MARKET CLOSE: NZ stocks fall on weak risk appetite, AMP leads declines
Nov. 16 (BusinessDesk) – New Zealand stocks fell for the third time in three sessions, as a weaker tone overnight on U.S. markets sapped investor appetite for riskier stocks. AMP Ltd. paced decliners, while Fisher & Paykel Appliances Holdings rose.
The NZX 50 Index fell 13.16 points, or 0.4%, to 3,315.06. Within the index, 25 stocks fell, 10 rose and 15 were unchanged. Turnover was $108.1 million.
“U.S. markets weakened off a little towards the close, and sentiment today has been pretty subdued as a result,” said Craig Brown, who helps manage $1.1 billion in equities for One Path. “The market has had a significant run of late, and investors are perhaps taking a little time to reflect.”
AMP fell 5.5% to $6.76 on the NZX, and fell 1.8% to A$5.35 on the ASX, giving back most of yesterday’s gains when the Australian wealth manager announced it was making another bid for Axa Asia Pacific Ltd.
The company teamed with France's AXA SA to offer A$6.43 per share for each AXA Asia Pacific share, valuing the fund manager at A$13.3 billion. Rakon Ltd., the maker of crystal oscillators used in cellphones and GPS units, fell 3.2% to $1.22, Telstra Corp., the Australian telephone company, fell 2.7% to $3.28, and jeweller Michael Hill International Ltd. fell 2.5% to 79 cents.
Guinness Peat Group, the investment company, fell 1.4% to 73 cents, after it told shareholders that while demand levels had picked up at Coats, the thread-maker that constitutes its biggest investment, the overall outlook for the year was still uncertain.
Infratil Ltd., the investment holding company, fell 0.5% to $1.89 after its bottom-line result turned to a $16.1million profit for the six months ended Sept. 30 from a $31.4 million loss a year earlier.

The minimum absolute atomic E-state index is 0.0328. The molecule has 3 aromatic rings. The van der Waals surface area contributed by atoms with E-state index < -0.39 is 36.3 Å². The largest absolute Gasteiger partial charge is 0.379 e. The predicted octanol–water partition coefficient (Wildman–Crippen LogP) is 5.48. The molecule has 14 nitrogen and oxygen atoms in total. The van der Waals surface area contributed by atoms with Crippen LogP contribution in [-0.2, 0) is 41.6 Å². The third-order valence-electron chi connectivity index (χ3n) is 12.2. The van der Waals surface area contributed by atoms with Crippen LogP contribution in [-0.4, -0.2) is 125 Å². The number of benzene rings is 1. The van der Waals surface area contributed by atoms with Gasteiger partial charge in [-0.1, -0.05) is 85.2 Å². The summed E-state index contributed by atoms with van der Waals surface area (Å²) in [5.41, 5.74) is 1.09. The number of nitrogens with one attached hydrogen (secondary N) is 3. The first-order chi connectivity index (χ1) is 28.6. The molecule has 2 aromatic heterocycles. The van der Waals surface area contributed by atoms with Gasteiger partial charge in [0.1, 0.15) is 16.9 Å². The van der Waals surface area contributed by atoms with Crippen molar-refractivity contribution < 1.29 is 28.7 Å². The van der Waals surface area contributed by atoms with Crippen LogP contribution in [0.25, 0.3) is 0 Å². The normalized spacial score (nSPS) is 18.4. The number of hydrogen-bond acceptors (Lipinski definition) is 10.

The infrastructure investor says its Greenstone Energy petrol retailing business and electricity retailer Infratil Energy Australia have been stand-out performers.Infratil's earnings before interest, tax, depreciation, amortisation and financial instruments rose 25% to $258 million in the six months, with IEA's earnings jumping to $61 million from $10 million previously and Greenstone making its first contribution, an equity accounted $13 million.
Brown said the fall in the share price was probably due to the market anticipating a good result from Infratil, with the rise in profit already priced in.
Shares are trading at their highest level since November 2008.Fisher & Paykel Appliances, the whiteware manufacturer, rose 3.5% to 60 cents, pacing gainers on the main board of the exchange.
Vector Ltd., the electricity lines company, rose 1.6% to $2.51; NZX Ltd., the securities market operator, rose 1.3% to $1.53; and Nuplex Industries Ltd., the industrial chemical and resin maker, rose 1.2% to $3.38.Fletcher Building Ltd., the country’s biggest construction company, rose 0.1% to $7.94.
The company is leading one of two consortia shortlisted to build Auckland’s Waterview Connection, the biggest and most complex roading project in New Zealand.
The other group bidding to construct the $2 billion 4.5km connection between the Southwestern motorway with the Northwestern motorway is led by Australian construction company Leighton Contractors Pty.
OceanaGold Corp., which operates the Macraes gold field, fell 2.8% to $4.50 after it said investors had undervalued its portfolio of New Zealand and Filipino gold-mining operations, and predicts gold production from South Island mines of between 270,000 and 290,000 ounces in the current financial year.
In a sector where the average Economic Value-to-M&I resources ratio per ounces of gold is US$307, OceanaGold is trading at around US$135 per ounce, the company says in an investor presentation lodged with the NZX.
Oceana also announced the appointment of Mick Wilkes as chief executive, commencing in mid-January, 2011. Wilkes comes to the gold and copper miner from a role leading evaluation studies and construction at the Prominent Hill copper/gold project in South Australia.